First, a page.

To most of us, electricity is simply flicking a switch or turning a dial to light up a room, cook supper or get instant entertainment. We take it for granted — that is, until there’s a power failure and we have to scramble to find flashlights, candles and matches in the dark.
Making your home safe and comfortable takes a deeper understanding. Let’s start by remembering that the electricity we receive in our homes is part of a powerful, intricate system made up of power lines and generators. It generally enters our homes through power lines to a main switch at 120 to 240 volts. The main switch is clearly marked with an “on” and “off” position and controls all the power in the house.
All lighting or general use circuits in a home are protected by either “circuit breakers” in newer homes or fuses in older ones. You should always disconnect the power by moving the main switch to the “off” position when changing fuses or doing electrical work around the house. Never open the door of the main switch — if you sense something is wrong, call your electricity supplier.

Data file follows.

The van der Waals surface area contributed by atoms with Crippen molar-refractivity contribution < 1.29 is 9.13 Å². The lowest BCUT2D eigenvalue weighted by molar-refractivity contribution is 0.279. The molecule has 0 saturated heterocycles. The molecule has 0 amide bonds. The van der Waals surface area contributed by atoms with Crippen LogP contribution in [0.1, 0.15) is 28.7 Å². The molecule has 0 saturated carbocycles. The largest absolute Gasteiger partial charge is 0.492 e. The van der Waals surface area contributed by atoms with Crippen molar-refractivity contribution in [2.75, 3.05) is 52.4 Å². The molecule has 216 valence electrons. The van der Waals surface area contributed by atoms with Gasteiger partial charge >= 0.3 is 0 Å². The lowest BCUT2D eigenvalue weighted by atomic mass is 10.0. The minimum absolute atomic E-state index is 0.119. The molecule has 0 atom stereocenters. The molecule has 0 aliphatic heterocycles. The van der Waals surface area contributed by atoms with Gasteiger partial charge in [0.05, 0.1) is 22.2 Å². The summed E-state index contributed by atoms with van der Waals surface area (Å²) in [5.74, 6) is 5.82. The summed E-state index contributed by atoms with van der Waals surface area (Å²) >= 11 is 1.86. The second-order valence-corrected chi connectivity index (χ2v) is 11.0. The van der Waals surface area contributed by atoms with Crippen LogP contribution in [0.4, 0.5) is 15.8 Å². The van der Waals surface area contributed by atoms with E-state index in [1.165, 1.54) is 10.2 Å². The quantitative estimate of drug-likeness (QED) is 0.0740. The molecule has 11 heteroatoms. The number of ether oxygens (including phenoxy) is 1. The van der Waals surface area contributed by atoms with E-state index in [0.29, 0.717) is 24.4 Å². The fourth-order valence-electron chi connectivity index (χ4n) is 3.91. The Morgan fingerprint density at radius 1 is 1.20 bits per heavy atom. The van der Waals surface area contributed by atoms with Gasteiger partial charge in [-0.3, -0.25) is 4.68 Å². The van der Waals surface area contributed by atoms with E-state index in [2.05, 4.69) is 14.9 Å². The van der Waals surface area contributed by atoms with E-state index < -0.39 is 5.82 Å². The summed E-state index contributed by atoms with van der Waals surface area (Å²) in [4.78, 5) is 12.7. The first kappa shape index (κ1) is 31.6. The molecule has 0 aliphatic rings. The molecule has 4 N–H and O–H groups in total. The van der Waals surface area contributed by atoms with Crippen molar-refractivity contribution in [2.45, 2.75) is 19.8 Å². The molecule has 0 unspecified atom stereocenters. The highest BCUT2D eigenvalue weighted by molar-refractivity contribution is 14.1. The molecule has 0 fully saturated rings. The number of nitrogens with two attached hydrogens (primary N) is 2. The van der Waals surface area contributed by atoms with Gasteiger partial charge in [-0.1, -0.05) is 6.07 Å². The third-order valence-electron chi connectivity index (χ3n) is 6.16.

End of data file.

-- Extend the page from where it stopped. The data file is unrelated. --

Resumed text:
The panel box or fuse box from the main switch is the one that splits the power into circuits that go into all the rooms in your home. If you overload a circuit, say by plugging too many things in, the fuse may blow or the circuit breaker may trip, stopping the flow of power to that particular area.
In the basement
If you’re looking for the breaker panels or fuse boxes in a home, you’ll usually find them in the basement. They require little if any maintenance. Fuse boxes require the right type and size of fuses. Overloading circuits could cause power loss, or even lead to a fire.
If you detect rust in the fuse box, or if a fuse repeatedly blows for no apparent reason, if there is overheating, discoloration of fuses or flickering lights, contact an electrician to solve the problem.
Look after your cords
Use electrical appliances carefully
Other safety tips
Source: Ontario Real Estate Association